NDE Medical Explicability Controversy
by Dr. Jeff, 1/20/02

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            I am Dr. JeffI shared my views regarding near-death experience (NDE) with you on the recent ABC news broadcast.  Obviously, neither of us were given sufficient time to expand on our perspectives on NDE.  If you are agreeable, I would be delighted to learn more about your perspective of NDE.

My interest in NDE began over a decade ago when I heard a remarkable NDE from a friend, and recalled an article regarding NDE I encountered in JAMA (JAMA. 1980 Jul 4;244(1):29-30).  Largely to personally explore NDE, I published a web site devoted to NDE (www.nderf.org).  Subsequently, I became quite active in IANDS (International Association for Near-Death Studies, www.iands.org).  There are a number of NDE physician researchers, and virtually none of us are able to convince ourselves of a plausible medical explanation of NDE.  This is consistent with the conclusion of the recent study in The Lancet.  Consistent NDE observations that seem medically inexplicable to me include, but are not limited to:

1.         The common observation that NDErs can see or hear events going on around them while unconscious or clinically without vital signs.  In my investigation of over 250 NDEs shared with my web site, approximately 40% described such visual or auditory perceptions.  In my investigation, there was only one instance where the contributor confirmed what they saw during the experience to be false. This single report involved perceptions at the end of the NDE, where virtually all others had this component of the NDE at the beginning of the experience.  In scores of other NDE accounts the accuracy of perceptions while unconscious were checked by the experiencer.  These perceptions were consistently found to be accurate, and often very detailed.  This finding has been collaborated by a large number of other investigators in many retrospective studies and one prospective study.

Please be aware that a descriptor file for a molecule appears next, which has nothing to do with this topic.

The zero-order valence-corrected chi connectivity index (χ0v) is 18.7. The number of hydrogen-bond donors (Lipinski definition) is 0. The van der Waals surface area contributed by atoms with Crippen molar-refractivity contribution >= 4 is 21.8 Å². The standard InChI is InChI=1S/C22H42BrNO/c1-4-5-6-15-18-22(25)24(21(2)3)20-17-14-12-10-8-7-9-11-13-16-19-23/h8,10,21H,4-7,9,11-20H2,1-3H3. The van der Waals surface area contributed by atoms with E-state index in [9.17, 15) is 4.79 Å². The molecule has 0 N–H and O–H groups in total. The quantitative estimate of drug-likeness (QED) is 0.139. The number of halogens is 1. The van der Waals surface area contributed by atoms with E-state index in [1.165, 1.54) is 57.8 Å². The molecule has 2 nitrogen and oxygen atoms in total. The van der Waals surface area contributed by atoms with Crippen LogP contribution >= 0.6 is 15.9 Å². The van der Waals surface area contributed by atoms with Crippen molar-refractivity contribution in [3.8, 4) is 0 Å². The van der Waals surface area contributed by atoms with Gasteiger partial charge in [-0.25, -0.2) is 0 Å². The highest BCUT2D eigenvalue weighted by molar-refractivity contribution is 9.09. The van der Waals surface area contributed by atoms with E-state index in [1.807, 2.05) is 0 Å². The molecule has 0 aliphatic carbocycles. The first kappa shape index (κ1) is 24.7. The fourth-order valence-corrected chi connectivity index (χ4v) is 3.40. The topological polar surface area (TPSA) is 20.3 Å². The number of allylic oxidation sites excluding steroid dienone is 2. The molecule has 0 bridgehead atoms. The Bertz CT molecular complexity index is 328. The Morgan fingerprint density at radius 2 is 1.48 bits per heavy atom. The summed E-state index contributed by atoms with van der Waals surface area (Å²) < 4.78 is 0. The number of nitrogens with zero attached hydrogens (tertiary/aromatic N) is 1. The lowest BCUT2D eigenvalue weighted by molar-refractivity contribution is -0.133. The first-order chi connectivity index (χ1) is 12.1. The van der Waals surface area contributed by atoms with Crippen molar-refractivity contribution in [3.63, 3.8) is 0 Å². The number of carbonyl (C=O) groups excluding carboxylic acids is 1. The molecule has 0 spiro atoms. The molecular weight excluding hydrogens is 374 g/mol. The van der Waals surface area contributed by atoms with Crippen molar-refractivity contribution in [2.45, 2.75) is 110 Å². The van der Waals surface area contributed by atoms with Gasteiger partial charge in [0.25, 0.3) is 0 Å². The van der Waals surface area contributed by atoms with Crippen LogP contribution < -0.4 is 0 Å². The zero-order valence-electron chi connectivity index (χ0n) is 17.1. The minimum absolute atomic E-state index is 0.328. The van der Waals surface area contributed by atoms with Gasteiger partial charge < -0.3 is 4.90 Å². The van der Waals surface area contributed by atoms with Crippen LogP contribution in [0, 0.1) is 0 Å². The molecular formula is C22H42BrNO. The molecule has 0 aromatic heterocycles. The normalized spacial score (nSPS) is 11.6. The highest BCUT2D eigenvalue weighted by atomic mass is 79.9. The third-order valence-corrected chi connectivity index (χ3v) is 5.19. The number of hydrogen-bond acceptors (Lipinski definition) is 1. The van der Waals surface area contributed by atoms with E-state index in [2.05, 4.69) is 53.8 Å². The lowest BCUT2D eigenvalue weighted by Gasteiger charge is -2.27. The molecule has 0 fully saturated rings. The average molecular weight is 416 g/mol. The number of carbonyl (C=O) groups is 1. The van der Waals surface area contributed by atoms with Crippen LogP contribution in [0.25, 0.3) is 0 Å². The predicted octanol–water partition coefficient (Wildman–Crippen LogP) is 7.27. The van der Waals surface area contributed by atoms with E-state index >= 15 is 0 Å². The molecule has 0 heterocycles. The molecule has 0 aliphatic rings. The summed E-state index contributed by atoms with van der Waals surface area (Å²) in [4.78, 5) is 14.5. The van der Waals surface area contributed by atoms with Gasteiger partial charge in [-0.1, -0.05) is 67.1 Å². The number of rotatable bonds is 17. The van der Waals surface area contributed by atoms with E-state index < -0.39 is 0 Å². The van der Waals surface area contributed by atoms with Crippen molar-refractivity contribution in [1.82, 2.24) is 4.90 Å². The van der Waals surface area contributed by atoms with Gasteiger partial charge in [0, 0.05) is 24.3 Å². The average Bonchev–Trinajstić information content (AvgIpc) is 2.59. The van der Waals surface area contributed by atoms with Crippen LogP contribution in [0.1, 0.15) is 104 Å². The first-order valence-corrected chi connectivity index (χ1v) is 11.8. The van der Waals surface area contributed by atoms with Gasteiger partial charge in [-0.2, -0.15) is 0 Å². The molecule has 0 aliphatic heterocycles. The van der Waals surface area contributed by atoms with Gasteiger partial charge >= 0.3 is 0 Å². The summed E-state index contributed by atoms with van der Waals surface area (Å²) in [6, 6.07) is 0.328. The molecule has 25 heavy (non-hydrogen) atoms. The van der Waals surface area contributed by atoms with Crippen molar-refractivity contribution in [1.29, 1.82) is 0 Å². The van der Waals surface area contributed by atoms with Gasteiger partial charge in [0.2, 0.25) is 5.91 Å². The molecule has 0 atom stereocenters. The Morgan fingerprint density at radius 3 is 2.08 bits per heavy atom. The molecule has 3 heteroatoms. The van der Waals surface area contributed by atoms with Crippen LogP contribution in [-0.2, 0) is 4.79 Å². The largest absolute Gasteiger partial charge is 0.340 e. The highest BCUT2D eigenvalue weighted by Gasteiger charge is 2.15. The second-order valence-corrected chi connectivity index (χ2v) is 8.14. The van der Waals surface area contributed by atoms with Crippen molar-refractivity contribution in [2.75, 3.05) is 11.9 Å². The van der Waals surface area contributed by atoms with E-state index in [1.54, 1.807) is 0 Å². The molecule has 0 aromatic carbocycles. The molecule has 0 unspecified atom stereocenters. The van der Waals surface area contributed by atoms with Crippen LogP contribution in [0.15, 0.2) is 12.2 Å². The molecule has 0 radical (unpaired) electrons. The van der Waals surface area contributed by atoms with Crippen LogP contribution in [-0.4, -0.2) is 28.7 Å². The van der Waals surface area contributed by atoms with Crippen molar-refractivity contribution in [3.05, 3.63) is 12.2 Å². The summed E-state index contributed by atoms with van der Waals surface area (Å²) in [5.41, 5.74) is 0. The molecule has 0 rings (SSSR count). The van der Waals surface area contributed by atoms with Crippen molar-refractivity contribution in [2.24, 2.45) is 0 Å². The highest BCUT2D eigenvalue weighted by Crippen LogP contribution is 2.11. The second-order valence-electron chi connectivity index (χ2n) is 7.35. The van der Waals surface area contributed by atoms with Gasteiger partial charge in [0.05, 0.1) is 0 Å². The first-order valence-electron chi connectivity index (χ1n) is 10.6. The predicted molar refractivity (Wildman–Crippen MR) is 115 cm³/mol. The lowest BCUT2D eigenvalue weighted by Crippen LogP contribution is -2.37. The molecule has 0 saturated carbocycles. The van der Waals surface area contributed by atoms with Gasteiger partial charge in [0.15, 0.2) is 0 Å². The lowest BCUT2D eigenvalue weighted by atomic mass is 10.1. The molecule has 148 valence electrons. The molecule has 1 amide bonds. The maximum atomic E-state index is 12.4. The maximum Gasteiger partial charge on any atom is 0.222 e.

2.         There is a remarkable consistency of elements of the experience among NDErs.  These elements involve experiences not typically a part of daily life and include, but are not limited to, telepathic communication, life review, encountering deceased relatives as opposed to individuals currently living, and a marked lucidness of the experience.  A common sentiment among NDErs was expressed by one NDEr saying the experience was far more conscious than humanly normal.�  When asked directly if the experience was dreamlike in any way, virtually all NDErs polled on our web site answered no.  The overwhelming majority of NDE accounts we received (including at least three from physicians) felt the experience was real and meaningful.  The great majority of NDErs have no significant doubts about the reality of the NDE. 

3.         There are several dozen cases of NDEs occurring in blind individuals, including those blind from birth.  70-80% of these individuals have visual NDEs.  I personally encountered a NDE account from an individual with a congenital inability to smell, who smelled a rose during their experience.  There are accounts of deaf individuals with auditory NDEs.  

4.         There is a consistency of changed beliefs and attitudes following NDE that is partially described in The Lancet article.  These findings by The Lancet study are collaborated by multiple retrospective studies by other NDE investigators.  The great majority of NDErs describe significant life changes following the experience.

5.         Those proposing medical explanations of NDE in the past have not been able to find consensus regarding a single or several plausible biological, physiologic or psychological alternative explanations for NDE.  This explains the large number (over 20 at last count) of varied alternative explanations for NDE.  The Lancet study, by far the largest prospective study of NDE, found the occurrence of NDE was not associated with the duration of cardiac arrest or unconsciousness, medication or fear of death before cardiac arrest.

            The preceding are some of the major issues regarding NDE that lead me to conclude NDE is medically inexplicable.  I am always interested in learning about the ideas and perspectives of others on this important issue.  Anything you wish to share regarding your own views on NDE would be greatly appreciated!


            Dr. Jeff, M.D.

This is now an open letter... any responses?

Copyright1999 by Dr. Jeff and Jody Long